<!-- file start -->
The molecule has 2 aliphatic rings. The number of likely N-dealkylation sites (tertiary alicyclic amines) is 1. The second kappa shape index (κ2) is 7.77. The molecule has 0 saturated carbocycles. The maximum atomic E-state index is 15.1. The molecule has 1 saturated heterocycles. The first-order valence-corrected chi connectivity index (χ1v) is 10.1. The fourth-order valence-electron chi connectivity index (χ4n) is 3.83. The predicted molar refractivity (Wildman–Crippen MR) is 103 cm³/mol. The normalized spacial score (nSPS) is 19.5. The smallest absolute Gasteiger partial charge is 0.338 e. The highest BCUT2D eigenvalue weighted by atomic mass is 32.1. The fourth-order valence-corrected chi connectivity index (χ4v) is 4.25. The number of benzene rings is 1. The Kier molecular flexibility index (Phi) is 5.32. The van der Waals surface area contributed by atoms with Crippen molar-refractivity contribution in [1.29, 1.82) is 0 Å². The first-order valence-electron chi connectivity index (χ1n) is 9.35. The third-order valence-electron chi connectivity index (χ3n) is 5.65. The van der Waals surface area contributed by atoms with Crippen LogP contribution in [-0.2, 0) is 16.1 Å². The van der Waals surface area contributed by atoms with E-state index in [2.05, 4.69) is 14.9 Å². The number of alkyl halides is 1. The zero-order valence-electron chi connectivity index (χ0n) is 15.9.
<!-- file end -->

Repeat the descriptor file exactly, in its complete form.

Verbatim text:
The molecule has 2 aliphatic rings. The number of likely N-dealkylation sites (tertiary alicyclic amines) is 1. The second kappa shape index (κ2) is 7.77. The molecule has 0 saturated carbocycles. The maximum atomic E-state index is 15.1. The molecule has 1 saturated heterocycles. The first-order valence-corrected chi connectivity index (χ1v) is 10.1. The fourth-order valence-electron chi connectivity index (χ4n) is 3.83. The predicted molar refractivity (Wildman–Crippen MR) is 103 cm³/mol. The normalized spacial score (nSPS) is 19.5. The smallest absolute Gasteiger partial charge is 0.338 e. The highest BCUT2D eigenvalue weighted by atomic mass is 32.1. The fourth-order valence-corrected chi connectivity index (χ4v) is 4.25. The number of benzene rings is 1. The Kier molecular flexibility index (Phi) is 5.32. The van der Waals surface area contributed by atoms with Crippen molar-refractivity contribution in [1.29, 1.82) is 0 Å². The first-order valence-electron chi connectivity index (χ1n) is 9.35. The third-order valence-electron chi connectivity index (χ3n) is 5.65. The van der Waals surface area contributed by atoms with Crippen LogP contribution in [-0.2, 0) is 16.1 Å². The van der Waals surface area contributed by atoms with E-state index in [2.05, 4.69) is 14.9 Å². The number of alkyl halides is 1. The zero-order valence-electron chi connectivity index (χ0n) is 15.9.